Re: Tesla Roadster

    Yes, it's great news that Tesla has about 5 billion in the bank, at the current burn rate, it should last perhaps 3 years.

    They got rid of one money problem, but the primary problem still remains, they couldn't figure out how to make money selling cars in a virtual monopoly. Going forward, that monopoly is gone, it will be even harder for them to make money selling cars. 

    Demand for EV car was artificially created by government policies. And even with so much help, the growth of the segment is still very slow. Imagine a world with no government help, the organic growth will be even lower.

    As I said before, the main problem with EV is that there is no support structure in place yet. The charge rate is still very slow as compared to people going to gas station to fill up. And there is not even close to enough charging stations like gas stations yet.

    The argument that a EV car can be charged at home overnight is still flawed. Only a portion of the potential customers can do that. Consumers are accustomed to go to gas stations when they need a fill up, it's a quick 5 mins and they have a full tank. The tipping point will be when there are just as many charging stations as gas stations AND a 5 min charge to go from empty to full. That's the point when consumers will buy more EV than normal cars. 

    A secondary way for EV to succeed is wait for the current generation of kids to grow up and start buying cars. Unlike the majority of the market, these young kids are not ingrained to go to gas stations for fill ups when driving. They got a clean slate so to speak to accept new things. They will be more receptive to finding a charging station and wait 45 minutes for a charge up. 

     

     


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    Re: Tesla Roadster

    The Model 3 is and will be very competitive against other manufacturers. Unfortunately for Tesla, the margin on the car is small and they would need to sell significant number to make up for other deficient areas.

    That said, EV's are a curiosity nothing more. They sell because of government programs incentives which now are being phased out. Until some of the operating problems( as pointed out by Nick and others) are resolved, the interest in the car will remain tepid and most car purchasers will remain on the sidelines. 


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    Assume most people are stupid and hope they surprise you.


    Re: Tesla Roadster

    nberry:

    The Model 3 is and will be very competitive against other manufacturers. Unfortunately for Tesla, the margin on the car is small and they would need to sell significant number to make up for other deficient areas.

    That said, EV's are a curiosity nothing more. They sell because of government programs incentives which now are being phased out. Until some of the operating problems( as pointed out by Nick and others) are resolved, the interest in the car will remain tepid and most car purchasers will remain on the sidelines.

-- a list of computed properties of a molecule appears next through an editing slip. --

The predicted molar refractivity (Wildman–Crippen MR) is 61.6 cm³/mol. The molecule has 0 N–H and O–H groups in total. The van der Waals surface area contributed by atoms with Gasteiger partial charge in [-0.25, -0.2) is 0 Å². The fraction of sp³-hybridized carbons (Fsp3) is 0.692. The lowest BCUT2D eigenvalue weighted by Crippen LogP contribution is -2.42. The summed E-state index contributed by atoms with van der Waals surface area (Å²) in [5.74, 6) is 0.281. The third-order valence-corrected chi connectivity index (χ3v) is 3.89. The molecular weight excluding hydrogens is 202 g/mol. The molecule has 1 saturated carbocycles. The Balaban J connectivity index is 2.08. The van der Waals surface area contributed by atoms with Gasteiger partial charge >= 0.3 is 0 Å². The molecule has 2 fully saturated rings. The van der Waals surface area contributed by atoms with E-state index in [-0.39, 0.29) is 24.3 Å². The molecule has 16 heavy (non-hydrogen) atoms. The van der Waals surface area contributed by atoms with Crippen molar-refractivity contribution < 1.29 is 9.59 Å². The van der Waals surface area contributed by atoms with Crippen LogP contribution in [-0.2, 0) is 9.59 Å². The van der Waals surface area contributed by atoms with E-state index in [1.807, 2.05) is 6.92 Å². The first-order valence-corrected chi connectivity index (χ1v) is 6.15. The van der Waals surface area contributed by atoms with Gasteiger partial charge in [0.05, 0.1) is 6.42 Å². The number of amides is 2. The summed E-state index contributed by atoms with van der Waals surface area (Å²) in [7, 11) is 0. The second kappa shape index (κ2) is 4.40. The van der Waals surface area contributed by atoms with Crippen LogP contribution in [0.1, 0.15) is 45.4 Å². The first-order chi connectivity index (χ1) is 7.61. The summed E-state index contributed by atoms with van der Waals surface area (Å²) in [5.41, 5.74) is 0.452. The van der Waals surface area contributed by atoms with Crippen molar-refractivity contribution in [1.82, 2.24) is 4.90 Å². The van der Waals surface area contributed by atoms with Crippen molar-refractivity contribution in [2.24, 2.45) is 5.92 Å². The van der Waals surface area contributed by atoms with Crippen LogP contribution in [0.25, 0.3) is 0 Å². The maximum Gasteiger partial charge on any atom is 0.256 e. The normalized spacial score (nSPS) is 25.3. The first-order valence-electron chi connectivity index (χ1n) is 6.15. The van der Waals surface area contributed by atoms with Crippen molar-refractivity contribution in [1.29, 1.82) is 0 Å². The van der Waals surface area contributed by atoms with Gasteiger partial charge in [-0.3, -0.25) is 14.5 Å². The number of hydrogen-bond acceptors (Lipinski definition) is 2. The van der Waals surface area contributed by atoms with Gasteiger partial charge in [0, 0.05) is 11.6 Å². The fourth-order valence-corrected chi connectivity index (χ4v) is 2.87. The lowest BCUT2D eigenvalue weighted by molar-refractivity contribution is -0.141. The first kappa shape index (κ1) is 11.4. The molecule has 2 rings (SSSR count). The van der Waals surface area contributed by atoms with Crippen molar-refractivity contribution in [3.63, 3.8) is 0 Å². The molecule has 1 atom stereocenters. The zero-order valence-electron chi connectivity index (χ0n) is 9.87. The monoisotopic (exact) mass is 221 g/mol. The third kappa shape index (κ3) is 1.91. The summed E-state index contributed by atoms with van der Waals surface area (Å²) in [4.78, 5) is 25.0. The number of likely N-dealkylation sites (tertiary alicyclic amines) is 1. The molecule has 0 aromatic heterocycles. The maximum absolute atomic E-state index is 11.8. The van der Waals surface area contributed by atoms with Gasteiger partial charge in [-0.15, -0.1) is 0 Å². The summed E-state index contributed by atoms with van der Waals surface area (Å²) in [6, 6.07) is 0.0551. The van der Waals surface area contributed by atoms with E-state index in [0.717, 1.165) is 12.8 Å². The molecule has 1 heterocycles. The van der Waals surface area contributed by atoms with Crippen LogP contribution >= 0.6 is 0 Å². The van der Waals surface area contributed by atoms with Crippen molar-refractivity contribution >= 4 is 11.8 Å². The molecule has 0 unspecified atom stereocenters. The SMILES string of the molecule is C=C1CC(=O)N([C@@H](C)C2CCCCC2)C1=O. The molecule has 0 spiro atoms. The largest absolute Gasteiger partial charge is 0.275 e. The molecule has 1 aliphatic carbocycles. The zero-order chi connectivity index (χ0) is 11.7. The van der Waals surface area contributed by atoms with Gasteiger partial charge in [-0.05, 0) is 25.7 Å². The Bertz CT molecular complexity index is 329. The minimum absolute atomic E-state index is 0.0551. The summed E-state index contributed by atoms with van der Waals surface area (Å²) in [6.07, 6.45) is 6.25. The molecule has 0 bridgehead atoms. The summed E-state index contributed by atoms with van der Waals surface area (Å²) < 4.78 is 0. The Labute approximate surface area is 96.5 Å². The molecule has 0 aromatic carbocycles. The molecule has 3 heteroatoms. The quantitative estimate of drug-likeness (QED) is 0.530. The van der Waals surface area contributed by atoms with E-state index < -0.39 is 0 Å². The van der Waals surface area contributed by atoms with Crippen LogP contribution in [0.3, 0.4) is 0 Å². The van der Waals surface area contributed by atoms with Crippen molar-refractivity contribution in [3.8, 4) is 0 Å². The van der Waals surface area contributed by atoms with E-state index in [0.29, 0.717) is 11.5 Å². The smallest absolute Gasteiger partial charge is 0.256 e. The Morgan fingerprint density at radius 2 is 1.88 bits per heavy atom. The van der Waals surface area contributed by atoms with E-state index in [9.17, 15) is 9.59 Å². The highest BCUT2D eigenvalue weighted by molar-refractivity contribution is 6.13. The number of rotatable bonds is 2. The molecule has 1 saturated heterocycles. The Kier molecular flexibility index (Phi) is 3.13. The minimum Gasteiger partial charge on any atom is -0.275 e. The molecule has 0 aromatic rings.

One has previously written about the work of Geoffery Moore, the author of Crossing the Chasm, on the difficulties of moving from initial early adopters of technology to the mass market audiences.  Tesla is at that crossroads and it needed a very flat cost structure with limited capex to survive the shift in market targets.  Unfortunately, Musk has taken an approach that does neither.  

    Musk has built his organization including manufacturing in one of the most costly centers in the United States.  While automation may contain costs, it seldom delivers on that nebulous promise when assembling a complex product that evolves across time.  Furthermore, Tesla, as a company, has lacked the discipline in developing a cohesive product road map.  As some have previously stated, the move toward the mass market should have focused on hot selling crossovers, not sedans.  That limits market size as fixed costs dramatically increases, and this is well before government subsidies ramp down.  


    Re: Tesla Roadster

    Governments subsidies are pretty much gone for Tesla already... Unless they bring them back angry

    It will be a hard road, but Tesla still has a few aces in its sleeves. First their margins are improving a lot and can keep improving. They still have a lot to learn to build cars efficiently, just imagine where they could be once they reach the maturity of some of their competition. Second they are not afraid to change their MSRP as needed any time they see fit, effectively giving a huge lever on profit and volume. Right now they moved it towards volume at the expense of the share price. Amazon did the same before. For example, as I wrote earlier, they need to drop the price of the S, slowly but surely, and they can do it.

    All they need to do is survive until the Y comes out and China production ramps up, it looks like they have the cash to do so. And again, competition is good because it will make the EV market grow. Teslas are not the best at everything, but they are the most efficient and advanced on the market today and they are the best as a package imho. And they are perceived as a very cool brand, they have the tools to fight and anyway even what has been announced by others is not very compelling.